In the cannabis industry, October marks the celebration of the exciting harvest holiday, Cropbober. In honor of the cannabis holiday, we chatted with Jared Miller, Senior Director of Sales, and David Myrowitz, Outdoor Cultivation Manager at CULTA. As a vertically integrated seed-to-sale company with one of the most extensive outdoor cannabis cultivations on the East Coast, Miller and Myrowitz share the importance of Crobtober, how they prepare for harvest, and their favorite way to celebrate this time of year.
A History on Crobtober
Late September through earlier November is harvest time for all types of crops across the Northern Hemisphere. And cannabis crops are no exception. Each October, cannabis farmers across the nation are working long hours to cut, dry, cure, and trim their plants, getting them ready for market.
Croptober, spanning throughout October, is a celebration for the industry. It’s a way for cannabis industry workers to celebrate all the months of hard work in growing and caring for their plants leading up to harvest. It’s also an exciting time of year when new outdoor offerings become available to the market.
Beyond the harvest, Croptober also celebrates cannabis legalization. For years, cannabis was illegal to grow and sell in the United States. And as more states fight to decriminalize and legalize cannabis, Croptober celebrates the growth and opportunities within the industry.
Preparing for Harvest
Before cultivators celebrate their harvest, they must first put in months of planning and preparation to ensure a successful Croptober. “Preparing for Croptober really began back in April,” says Myrowitz. “When you’re talking about farming, every part of the farm is connected, and every stage in the plant’s life is connected. If you have a healthy plant to start with, you’re more likely to have a healthy Croptober.”
Some of the logistics for planning for harvest include preparing the post-harvest team, cure space, and all of the equipment used to get the bud from the field to the post-harvest department. As plants grow, the cultivators have to make sure plants are supported, staying upright as they get heavy with buds. In some cases, farmers deliver IMP treatment to ensure all the plant material is as clean as possible to create quality patient medicine. Most importantly, they have to ensure their timing in transplanting, fertilizing, and pruning is correct to provide the best harvest.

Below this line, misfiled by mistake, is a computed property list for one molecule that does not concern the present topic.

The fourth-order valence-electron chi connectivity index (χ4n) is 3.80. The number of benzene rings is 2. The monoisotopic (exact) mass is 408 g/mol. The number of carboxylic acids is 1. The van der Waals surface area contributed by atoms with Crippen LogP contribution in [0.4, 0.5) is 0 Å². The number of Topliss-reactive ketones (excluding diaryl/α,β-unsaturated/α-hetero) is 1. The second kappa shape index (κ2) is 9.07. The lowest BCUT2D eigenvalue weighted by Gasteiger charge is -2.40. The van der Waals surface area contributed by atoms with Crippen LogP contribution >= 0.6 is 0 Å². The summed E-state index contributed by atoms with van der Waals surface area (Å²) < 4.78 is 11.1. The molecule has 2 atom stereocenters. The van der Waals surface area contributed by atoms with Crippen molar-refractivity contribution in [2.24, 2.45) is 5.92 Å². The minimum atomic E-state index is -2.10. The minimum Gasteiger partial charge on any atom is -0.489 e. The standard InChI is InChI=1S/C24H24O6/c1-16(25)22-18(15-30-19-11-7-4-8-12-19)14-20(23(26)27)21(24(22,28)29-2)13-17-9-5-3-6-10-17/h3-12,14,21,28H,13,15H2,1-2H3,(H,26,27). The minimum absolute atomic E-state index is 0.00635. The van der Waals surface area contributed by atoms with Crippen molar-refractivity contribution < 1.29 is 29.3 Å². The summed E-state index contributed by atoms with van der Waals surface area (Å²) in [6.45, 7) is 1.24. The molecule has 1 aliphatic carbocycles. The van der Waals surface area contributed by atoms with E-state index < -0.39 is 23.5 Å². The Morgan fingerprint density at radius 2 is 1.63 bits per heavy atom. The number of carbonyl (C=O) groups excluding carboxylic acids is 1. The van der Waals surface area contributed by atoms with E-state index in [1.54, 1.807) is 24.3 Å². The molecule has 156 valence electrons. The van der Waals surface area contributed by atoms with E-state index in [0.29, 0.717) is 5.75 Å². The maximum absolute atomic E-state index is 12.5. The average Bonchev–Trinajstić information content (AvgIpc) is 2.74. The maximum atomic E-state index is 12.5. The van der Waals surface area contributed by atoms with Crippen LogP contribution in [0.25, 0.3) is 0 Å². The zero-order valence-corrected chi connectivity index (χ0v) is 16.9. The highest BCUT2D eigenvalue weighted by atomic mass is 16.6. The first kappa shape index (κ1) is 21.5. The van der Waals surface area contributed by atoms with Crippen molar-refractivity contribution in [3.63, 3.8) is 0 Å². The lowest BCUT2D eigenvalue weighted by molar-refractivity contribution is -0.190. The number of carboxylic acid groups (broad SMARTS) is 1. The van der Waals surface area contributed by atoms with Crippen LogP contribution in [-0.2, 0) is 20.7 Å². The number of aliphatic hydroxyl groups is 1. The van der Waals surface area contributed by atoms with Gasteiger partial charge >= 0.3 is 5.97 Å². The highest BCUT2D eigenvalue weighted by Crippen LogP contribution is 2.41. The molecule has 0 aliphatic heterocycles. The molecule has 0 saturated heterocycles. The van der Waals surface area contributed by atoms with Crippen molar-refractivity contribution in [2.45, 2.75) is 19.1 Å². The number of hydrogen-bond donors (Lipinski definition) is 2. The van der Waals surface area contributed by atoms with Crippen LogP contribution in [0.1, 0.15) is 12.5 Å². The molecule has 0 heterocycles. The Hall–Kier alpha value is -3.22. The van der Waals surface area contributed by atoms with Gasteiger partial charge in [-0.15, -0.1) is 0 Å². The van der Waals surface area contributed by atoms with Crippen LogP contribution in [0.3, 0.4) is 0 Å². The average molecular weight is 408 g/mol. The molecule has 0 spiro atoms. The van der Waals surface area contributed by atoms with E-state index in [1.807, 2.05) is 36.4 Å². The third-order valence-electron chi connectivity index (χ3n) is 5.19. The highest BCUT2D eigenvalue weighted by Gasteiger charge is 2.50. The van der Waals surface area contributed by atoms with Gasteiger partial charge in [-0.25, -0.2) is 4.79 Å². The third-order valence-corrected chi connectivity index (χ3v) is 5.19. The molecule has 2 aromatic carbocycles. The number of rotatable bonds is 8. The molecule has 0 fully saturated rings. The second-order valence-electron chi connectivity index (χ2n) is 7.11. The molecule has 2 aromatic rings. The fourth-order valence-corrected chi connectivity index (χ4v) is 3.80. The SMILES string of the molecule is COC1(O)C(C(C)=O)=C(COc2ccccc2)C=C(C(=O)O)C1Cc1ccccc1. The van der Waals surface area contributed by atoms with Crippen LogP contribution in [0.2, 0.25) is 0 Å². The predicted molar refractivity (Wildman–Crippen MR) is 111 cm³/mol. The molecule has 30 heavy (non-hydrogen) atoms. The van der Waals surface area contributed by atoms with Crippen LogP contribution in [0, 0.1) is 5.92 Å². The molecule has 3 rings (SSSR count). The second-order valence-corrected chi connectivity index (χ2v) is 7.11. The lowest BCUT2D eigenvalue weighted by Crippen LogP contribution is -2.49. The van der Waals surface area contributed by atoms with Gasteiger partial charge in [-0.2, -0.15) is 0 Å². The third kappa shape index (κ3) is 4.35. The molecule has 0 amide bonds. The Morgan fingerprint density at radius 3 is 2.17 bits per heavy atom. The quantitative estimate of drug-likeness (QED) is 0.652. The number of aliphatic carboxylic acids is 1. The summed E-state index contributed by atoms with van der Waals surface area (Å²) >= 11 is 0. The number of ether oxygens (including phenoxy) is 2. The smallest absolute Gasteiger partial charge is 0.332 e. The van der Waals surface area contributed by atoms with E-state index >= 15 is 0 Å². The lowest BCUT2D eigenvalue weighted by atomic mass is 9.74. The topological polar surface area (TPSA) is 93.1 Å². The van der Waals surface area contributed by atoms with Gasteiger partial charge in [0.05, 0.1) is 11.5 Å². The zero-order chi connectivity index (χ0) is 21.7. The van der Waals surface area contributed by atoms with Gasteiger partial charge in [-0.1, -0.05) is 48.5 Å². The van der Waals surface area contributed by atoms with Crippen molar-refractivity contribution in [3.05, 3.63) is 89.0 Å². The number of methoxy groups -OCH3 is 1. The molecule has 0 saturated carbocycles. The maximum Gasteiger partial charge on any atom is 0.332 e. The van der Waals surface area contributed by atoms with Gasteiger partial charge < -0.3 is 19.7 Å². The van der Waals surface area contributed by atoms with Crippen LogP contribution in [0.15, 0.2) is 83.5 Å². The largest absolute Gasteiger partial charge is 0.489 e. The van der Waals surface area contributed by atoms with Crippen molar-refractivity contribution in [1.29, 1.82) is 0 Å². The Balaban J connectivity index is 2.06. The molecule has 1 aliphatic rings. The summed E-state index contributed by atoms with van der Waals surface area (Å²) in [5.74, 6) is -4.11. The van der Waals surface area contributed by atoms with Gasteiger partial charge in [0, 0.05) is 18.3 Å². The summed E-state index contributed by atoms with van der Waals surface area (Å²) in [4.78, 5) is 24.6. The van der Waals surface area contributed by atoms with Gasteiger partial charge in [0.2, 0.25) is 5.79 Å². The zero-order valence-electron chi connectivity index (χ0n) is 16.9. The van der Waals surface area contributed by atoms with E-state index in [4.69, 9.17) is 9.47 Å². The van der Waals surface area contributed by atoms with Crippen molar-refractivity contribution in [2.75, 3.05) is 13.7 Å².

To decide when to chop plants, the CULTA team looks under microscopes at the head of the trichomes as they turn amber. That’s when they know the plant is finishing its life cycle. With extensive cultivation, they also need to gauge how long it’ll take for them to harvest everything in time.
“When you have such a large operation, and you have so much great quality medicine sitting out there, you want to try and till the very last minute, waiting for those trichome heads to turn amber. Then cut it down as fast as you can and get it all safe and inside,” says Myrowitz.
There’s tons of work leading up to Crobtober, but cultivators get a moment to relax and celebrate their successful harvest once the harvest is complete.
“It’s always a tradition to celebrate your harvest, whatever your harvest is,” shares Myrowitz. “I always like to have a big harvest party, which most of the time coincides with Halloween, so costumes and a big party. It’s always fun when you’ve worked hard all year, and you have a good crop.”
For Miller, celebrating Crobtober is more than the joy of harvesting a successful crop, but recognizing your team as well. “The most rewarding part is the success of the teamwork, the comradery of really getting that great medicine out to patients, and then seeing the excitement from patients in our retailers when we’re able to provide all of these new strains of cannabis to them,” says Miller.
Once the product is harvested and goes through testing on Metrc, Jared spends five to ten minutes uploading the inventory onto their Leaf Trade storefront to get ready for wholesale. “The Leaf Trade & Metrc integration has been a huge help to my workflow,” says Miller. “This process used to take at least two hours, and now I can get it done in 10 minutes, it saves a lot of time and gets our inventory in front of wholesale buyers faster.”